Author: Yoshiko Iwamoto Wada
This is a page from the book The Japanese Art of “Kusaki-zome,” Nippon Colours: Dyeing in a Hundred Colours with Juices of Plants and Grasses, by Akira Yamazaki, grandfather of my colleague Kazuki Yamazaki, who is, along with his father, Seiju Yamazaki, among the foremost authorities in Japanese natural dyeing and color science. The page shows four bundles of silk threads dyed with natural plant materials in shades most favored in Japan, historically researched by Akira Yamazaki through literary references. Akira Yamazaki was a well-known scholar and a literatus of the Meiji and Taisho eras and became interested in colors through his study of ancient literature. The focus of the book is to shed light on the Japanese color palette and color names that match dye plants mentioned in literature and in ancient official documents.
The knowledge of natural dyeing was rapidly lost when Japan opened its doors to the world. After the new Meiji Era began in 1868, an influx of Western goods, technology, and culture came into Japan. The Japanese were thrust out of the feudal society into the modern age. Chemical dyes were embraced as the latest technology in textile production, eradicating natural dye practices, except indigo, which held on among traditional dyers. Akira Yamazaki related to Kazuki that without the continuing practice of Chinese herbal medicine in Japan, he would not have been able to take on the natural dye research. He coined the term Kusaki-zome meaning dyeing with plants and grasses to differentiate it from chemical dye practice. He published a book with the same title in Japanese in 1958 while undertaking the tri-lingual publication of The Art of Kusaki-zome seen here (in Japanese, English, and French).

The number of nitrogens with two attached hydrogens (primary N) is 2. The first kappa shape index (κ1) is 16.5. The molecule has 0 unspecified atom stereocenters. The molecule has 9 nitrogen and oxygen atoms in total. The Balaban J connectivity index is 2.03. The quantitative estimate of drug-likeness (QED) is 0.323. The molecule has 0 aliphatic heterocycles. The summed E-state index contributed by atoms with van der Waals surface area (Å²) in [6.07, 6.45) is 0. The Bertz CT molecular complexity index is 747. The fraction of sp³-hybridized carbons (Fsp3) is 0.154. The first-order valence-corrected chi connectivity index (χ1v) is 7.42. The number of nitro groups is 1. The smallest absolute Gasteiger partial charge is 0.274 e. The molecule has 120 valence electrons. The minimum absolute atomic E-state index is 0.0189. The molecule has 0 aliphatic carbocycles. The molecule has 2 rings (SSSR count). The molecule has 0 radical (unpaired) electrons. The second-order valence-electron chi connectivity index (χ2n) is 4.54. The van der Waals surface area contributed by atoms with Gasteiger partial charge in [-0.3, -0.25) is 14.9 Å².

The threads on the upper and lower left are dyed with benibana (safflower) Carthamus tinctorius. The color of the upper threads is Kurenai (Castilian Red), and the lower is Shinku (Orange Red). This shade of warm red with beni dye should give a good indication of what the red in Cooper Hewitt’s under-kimono would have been if the fabric were dyed in natural beni dye instead of chemical red.
The threads on the upper and lower right are dyed with suoh, Caesalpina Sappan L, a flowering tree that produces a valuable reddish dye called brazilin, which is used for dyeing fabric as well as making red paints and inks. The color of the upper threads is Shinpi (Holly Berry), and the lower is Enzi (Deep Carmine, Crimson Red).
The sketch in the middle of the page is of the flowering tip of suoh. The Japanese text below the sketch explains that the Sappan wood’s bark and roots yield red dye that manifests in one of the widest variety of shades depending on which auxiliaries are used in the dye process. This may be the reason why Sappan wood has been imported to Japan continuously since the Nara Period AD 710 to 794.
Yoshiko Iwamoto Wada is an artist, author, curator, historian, and educator with expertise in Japanese textile arts.